Well done with getting your audio working. Lee’s (oldcpu) experienced guidance was of real value here. You could edit the title with ‘[Solved]’ but in general, we don’t mark as such.
EXCELLENT !! And thankyou for sharing the information on the success.
For the curious, the diagnostic approach adopted was (in the exact order necessary to localize the problem):
(1) use the diagnostic script " /usr/sbin/alsainfo-sh " to obtain detail on the audio configuration and look for mixer settings that were wrong , look at the dmesg content at the end of that script, and look for other indicators of a problem. In jlturriff’s case everything that I could see looked ok,
(2) have the test commands, that bypass pulse-audio, run as a regular user and also as root in a terminal. If both commands work for user root in a terminal, but neither work as a regular user, then it could be a permissions issue. But if any one command works for a regular user, then it suggests the issue could be desktop or pulse audio related. In parallel, testing audio with a new user, helps also point to the issue being a desktop or an individual users pulse audio settings at issue. The test commands tried in this thread were:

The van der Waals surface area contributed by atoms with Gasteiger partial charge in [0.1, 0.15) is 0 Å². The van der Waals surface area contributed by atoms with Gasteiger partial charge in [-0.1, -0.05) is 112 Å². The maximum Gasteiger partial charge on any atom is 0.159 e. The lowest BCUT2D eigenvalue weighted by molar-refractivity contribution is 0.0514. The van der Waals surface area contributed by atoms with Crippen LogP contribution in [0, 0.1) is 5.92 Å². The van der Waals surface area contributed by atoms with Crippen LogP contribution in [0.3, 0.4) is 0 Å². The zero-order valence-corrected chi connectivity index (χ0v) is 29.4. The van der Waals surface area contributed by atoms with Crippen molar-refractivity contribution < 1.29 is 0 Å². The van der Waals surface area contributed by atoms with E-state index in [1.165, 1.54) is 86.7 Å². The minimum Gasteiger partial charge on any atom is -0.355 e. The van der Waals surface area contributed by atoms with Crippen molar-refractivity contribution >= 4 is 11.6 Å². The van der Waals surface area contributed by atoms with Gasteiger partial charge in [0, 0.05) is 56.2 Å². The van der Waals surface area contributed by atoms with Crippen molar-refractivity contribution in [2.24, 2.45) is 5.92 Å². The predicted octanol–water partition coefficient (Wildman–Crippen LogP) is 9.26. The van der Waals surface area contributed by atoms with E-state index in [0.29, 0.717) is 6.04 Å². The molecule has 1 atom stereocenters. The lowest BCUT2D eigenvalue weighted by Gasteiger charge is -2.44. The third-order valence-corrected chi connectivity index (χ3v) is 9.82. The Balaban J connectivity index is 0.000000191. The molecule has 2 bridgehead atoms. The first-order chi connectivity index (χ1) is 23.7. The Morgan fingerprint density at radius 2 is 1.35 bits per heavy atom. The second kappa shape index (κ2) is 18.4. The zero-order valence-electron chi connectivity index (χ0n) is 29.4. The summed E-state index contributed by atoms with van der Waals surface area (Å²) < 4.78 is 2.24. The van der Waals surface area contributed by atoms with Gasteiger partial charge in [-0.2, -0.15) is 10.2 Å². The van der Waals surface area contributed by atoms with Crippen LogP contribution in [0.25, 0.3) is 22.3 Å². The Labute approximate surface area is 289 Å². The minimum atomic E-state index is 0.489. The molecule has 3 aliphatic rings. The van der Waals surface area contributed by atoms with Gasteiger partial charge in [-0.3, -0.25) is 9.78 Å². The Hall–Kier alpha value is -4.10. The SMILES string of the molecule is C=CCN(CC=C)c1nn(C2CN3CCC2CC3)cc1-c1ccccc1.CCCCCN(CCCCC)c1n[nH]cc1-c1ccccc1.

speaker-test -c2 -D hw:0,0 -l3 -twav aplay -vv somewavefile.wav
where the " hw:x,y " really depends on information from the diagnostic script " /usr/sbin/alsainfo-sh " to obtain the exact value for x and y.
(3) renaming or removing the /home/username/.pulse directory helps reset the pulse audio settings , where it is necessary to restart pulse audio afterward (and also possibly log out/in again after this). I confess to being fuzzy as to the precise way to do this, but a general GNU/Linux restart will achieve the necessary activity.
Hopefully users who know more than I about audio can polish the above approach more.
Its always a good feeling when a user successfully sorts such an annoying problem such as no sound.